In Judaism, μάγος is a loan word for magician, which the Hebrew people would have been forbidden to associate with (b. Shabbat 75a).4 In the Septuagint, the Greek translation of the Hebrew Bible, μάγος is used in the Book of Daniel (Dan. 2:2, 4:4, & 5:15), indicating the possessor of the religious and magical arts of Babylonian mediators between the “higher powers” and mankind. Many modern English translations understand μάγος to be astrologer.

Back in Matthew 2, we witness the challenge of discerning which definition is the most faithful, the most accurate. Were magi [specifically] Babylonian astrologers or astrologers, in general? Magicians or philosophical priests? Were they from Persia or somewhere else? (When I briefly visited the Sultanate of Oman in the Arabian Peninsula a few years ago, I was surprised to learn the history of both myrrh and frankincense there. Frankincense is sap from trees that grow in southern Oman and northern Yemen.) Either way, the magi appear to have come from the east of Jerusalem, and they were widely considered to be smart people of influence.

Matthew shows how magi came to Jerusalem in search of the baby born to be King of the Jews (Matt. 2:2). They followed signs and knew “this” was about the right place. Herod found out about this and was deeply troubled, this would have been a big threat to his power. Sending the magi off to Bethlehem, Herod asked them to let him know where Jesus was (Matt. 2:8), lying through his teeth as to the reason he’d like to visit the child. The magi continue to follow the star, their sign, and they enter the house where Jesus was with joy (Matt 2:9). There they gave Jesus the gifts of gold, frankincense, and myrrh, and they paid him homage (Matt. 2:11). A dream warned them of Herod, and they left another way (Matt 2:12).

Yet these wise men, these magi, could arguably have gone anywhere else, or have been more interested in someone else. They were intelligent, influential leaders. So why would they travel so far to pay homage to a refugee Hebrew child? To our knowledge, the magi weren’t early Christians, and they weren’t Jews.[A] So how could they have known they should embark on this journey; this unknown journey of a surprising faith? What did any of this have to do with their being wise? Where [was] God in all of this? I would say God was everywhere; God was the reason; and, by reasserting wisdom as God’s own, God sent God’s people on a journey to point the whole world to the love God has for all people and to express how that love not only ends brokenness but also effects authentic reconciliation.

Nikole Hannah-Jones [and The New York Times Magazine] created The 1619 Project, [an anthology of essays] published at the end of 2021.5 Subtitled A New Origin Story, 1619 surveys the legacy of slavery and how it has continued to impact the lives of Black Americans. The project takes its title and content from August 1619, the [year] the very first African captives were taken to America, arriving in Virginia on a ship called the White Lion. With poetry, fiction, nonfiction, and photographs, Hannah-Jones and fellow contributors offer a striking, relevant rehearing of the lasting effects which are so pervasive in American culture that they’ve nearly become invisible. Invisible to many white Americans, that is.

With many of the founders being slaveholders in the time of the American Revolution, historians have remarked that “slaveholding Patriots went to war in 1775 and declared independence [against England] in 1776 to defend their rights to own slaves.” While countless white Americans have approached what has all too often been labeled “the Negro problem” or “the Black problem” in the U.S., Hannah-Jones explains how the statistical focus has been primarily on things like “poverty, out-of-wedlock births, crime, and college attendance,” almost as if to dismiss the most important lens with which to view them: that Black people were enslaved in America longer than they have been free. It’s worth pointing out that, depending on how you view the numbers, and what your definition is of “free,” Black Americans have arguably only been free some decades after having been enslaved for centuries. How can that not matter?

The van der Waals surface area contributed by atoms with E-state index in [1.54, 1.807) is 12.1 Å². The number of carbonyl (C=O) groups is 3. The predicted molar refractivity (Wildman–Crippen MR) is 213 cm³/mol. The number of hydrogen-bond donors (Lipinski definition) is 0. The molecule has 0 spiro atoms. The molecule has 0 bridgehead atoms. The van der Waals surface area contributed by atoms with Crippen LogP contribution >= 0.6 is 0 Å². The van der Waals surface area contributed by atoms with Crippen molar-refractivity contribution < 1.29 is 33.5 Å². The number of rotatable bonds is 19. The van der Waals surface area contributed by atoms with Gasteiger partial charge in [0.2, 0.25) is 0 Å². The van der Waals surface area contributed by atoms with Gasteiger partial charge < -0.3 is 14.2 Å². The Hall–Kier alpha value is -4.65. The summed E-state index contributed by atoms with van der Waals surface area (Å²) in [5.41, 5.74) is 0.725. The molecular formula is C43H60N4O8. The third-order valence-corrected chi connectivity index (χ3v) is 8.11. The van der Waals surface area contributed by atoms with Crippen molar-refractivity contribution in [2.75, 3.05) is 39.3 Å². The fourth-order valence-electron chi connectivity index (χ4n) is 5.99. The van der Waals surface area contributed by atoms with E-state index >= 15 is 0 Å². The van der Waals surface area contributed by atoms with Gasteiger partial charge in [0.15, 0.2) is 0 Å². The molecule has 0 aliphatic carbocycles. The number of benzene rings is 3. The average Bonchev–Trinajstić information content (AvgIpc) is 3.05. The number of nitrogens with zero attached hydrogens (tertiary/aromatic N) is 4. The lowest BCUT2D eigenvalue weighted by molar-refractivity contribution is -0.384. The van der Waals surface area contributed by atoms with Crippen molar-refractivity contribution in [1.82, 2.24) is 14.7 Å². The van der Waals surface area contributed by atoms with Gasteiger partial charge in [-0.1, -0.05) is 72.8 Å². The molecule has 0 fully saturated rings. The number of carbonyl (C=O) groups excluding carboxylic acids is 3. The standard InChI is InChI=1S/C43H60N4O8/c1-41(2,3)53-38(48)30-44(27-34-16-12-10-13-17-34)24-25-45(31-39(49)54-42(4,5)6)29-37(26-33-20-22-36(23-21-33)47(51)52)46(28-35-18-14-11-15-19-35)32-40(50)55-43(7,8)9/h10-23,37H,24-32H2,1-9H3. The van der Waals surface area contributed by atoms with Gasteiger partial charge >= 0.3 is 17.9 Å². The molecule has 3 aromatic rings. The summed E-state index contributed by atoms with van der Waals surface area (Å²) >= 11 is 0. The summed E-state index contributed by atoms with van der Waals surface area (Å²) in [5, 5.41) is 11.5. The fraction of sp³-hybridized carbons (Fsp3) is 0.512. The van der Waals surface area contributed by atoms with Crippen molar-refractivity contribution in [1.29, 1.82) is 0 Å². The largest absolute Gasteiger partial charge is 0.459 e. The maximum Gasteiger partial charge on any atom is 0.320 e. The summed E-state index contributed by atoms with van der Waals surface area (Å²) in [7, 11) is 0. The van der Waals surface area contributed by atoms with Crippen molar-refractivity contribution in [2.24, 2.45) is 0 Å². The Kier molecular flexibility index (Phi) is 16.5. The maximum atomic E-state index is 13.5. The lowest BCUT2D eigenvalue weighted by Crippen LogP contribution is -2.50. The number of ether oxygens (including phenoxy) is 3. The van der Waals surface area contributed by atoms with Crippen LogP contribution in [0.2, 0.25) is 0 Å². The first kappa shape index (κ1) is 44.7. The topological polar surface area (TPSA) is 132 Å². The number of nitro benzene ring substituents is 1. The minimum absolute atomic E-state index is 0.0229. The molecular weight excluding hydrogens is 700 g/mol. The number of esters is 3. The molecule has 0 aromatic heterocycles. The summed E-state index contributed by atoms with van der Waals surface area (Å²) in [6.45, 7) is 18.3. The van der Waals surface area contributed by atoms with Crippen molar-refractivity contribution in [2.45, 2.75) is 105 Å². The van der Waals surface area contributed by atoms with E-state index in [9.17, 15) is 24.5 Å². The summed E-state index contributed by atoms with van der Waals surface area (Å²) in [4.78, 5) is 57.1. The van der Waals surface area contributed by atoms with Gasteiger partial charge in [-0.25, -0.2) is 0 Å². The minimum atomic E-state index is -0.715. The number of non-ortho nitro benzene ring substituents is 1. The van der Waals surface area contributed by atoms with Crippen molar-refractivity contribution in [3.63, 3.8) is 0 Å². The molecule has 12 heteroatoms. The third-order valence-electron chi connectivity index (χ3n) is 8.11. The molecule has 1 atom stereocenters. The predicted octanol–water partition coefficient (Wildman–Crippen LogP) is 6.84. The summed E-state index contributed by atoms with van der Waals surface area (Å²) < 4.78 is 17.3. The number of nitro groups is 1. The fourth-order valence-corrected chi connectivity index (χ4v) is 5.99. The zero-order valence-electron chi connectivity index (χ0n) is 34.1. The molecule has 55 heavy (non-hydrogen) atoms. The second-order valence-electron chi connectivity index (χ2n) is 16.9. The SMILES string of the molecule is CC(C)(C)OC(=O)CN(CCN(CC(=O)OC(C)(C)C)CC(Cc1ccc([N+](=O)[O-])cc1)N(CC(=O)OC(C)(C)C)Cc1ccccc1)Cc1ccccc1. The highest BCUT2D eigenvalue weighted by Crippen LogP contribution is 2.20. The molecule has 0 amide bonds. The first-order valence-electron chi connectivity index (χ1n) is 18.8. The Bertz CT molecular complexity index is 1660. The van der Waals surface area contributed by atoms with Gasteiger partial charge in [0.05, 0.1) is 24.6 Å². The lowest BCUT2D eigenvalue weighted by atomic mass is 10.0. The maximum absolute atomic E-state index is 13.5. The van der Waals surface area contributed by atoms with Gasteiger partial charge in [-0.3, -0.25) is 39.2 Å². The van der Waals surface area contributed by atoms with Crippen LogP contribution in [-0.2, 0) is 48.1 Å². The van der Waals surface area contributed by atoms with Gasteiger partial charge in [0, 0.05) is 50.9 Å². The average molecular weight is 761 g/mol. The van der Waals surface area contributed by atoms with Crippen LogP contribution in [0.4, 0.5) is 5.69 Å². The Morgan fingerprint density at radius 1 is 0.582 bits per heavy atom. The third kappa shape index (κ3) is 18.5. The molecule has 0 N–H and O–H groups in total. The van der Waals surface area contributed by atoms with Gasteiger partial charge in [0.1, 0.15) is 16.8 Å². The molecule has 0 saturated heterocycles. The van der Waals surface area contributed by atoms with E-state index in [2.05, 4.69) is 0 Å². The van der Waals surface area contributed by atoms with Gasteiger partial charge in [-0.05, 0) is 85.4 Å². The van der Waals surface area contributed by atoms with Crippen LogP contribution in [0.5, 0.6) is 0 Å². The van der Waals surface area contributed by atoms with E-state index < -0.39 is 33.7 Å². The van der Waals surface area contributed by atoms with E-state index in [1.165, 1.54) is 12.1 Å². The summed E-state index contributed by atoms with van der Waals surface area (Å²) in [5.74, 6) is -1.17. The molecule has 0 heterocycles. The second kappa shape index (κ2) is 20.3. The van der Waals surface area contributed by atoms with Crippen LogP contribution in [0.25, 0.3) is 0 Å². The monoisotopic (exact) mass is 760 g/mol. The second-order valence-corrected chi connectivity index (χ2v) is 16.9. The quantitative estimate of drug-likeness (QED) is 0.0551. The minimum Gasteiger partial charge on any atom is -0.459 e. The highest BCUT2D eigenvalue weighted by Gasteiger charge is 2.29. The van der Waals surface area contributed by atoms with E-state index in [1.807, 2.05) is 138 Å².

Here, just a few days after Epiphany, when we picture the magi who seek the Christ [as a] child, we must wonder what they were looking for. We don’t know where they came from—specifically anyway. We may not even be that sure how much they came together or whether they knew one another or not. But we do they followed the signs to Jesus. Jesus “called” the magi to himself, they gave offerings, and they [received]—perhaps we see no small amount of our worship service here.

Yet the next part, the part we don’t see much about in the magi, is what happens when we are drawn to Jesus. Jesus the Christ would go on to show, in many ways, that all who are called to his love are then sent to live his love into the world. This is the wisdom of God; not in our own eyes, but the words of the Word made flesh, that we are called from wherever we may be to give to Jesus the Christ and to give as he gave.

Sisters and brothers, may we, regardless of our racial [or ethnic] ancestry, be encouraged to join in being witnesses for racial reconciliation and to walk in loving solidarity with all Black Americans. While we may never be prepared or feel strong enough to do so, we may know most certainly that Jesus is and has always been. While the Christ child drew the wise to himself as they bore him gifts and adoration, the risen Christ sent his mourning disciples to be his love to all people, all to the glory of God.

“Arise, shine; for your light has come,” proclaims the prophet Isaiah (Isa. 60:1), “and the glory of the Lord has risen upon you.” May we always know that Jesus is with his people; and may we live each day like we believe it. Amen.




  1. Society of Biblical Literature. The HarperCollins Study Bible: Fully Revised & Updated. (Meeks WA, Bassler JM, Lemke W, Niditch S, Schuller E, Attridge HW, eds.). HarperCollins; 2006.
  2. Biblica Inc. The Holy Bible, New International Version®, NIV®. 4th ed. Zondervan; 2011.
  3. Tisby J. The Color of Compromise: The Truth about the American Church’s Complicity in Racism. Zondervan; 2020.
  4. Jastrow M. A Dictionary of the Targumim, the Talmud Bavli and Yerushalmi, and the Midrashic Literature. Vol 1. Luzac & Co.; 1903.
  5. Hannah-Jones N, The New York Times Magazine. The 1619 Project: A New Origin Story. (Roper C, Silverman I, Silverstein J, eds.). One World; 2021.
  6. Boyce M. Zoroastrians: Their Religious Beliefs and Practices. 2nd ed. Routledge; 2002.
[A] Most scholars of biblical history agree the three were Zoroastrian priests based on the historical contextual origin of magi.6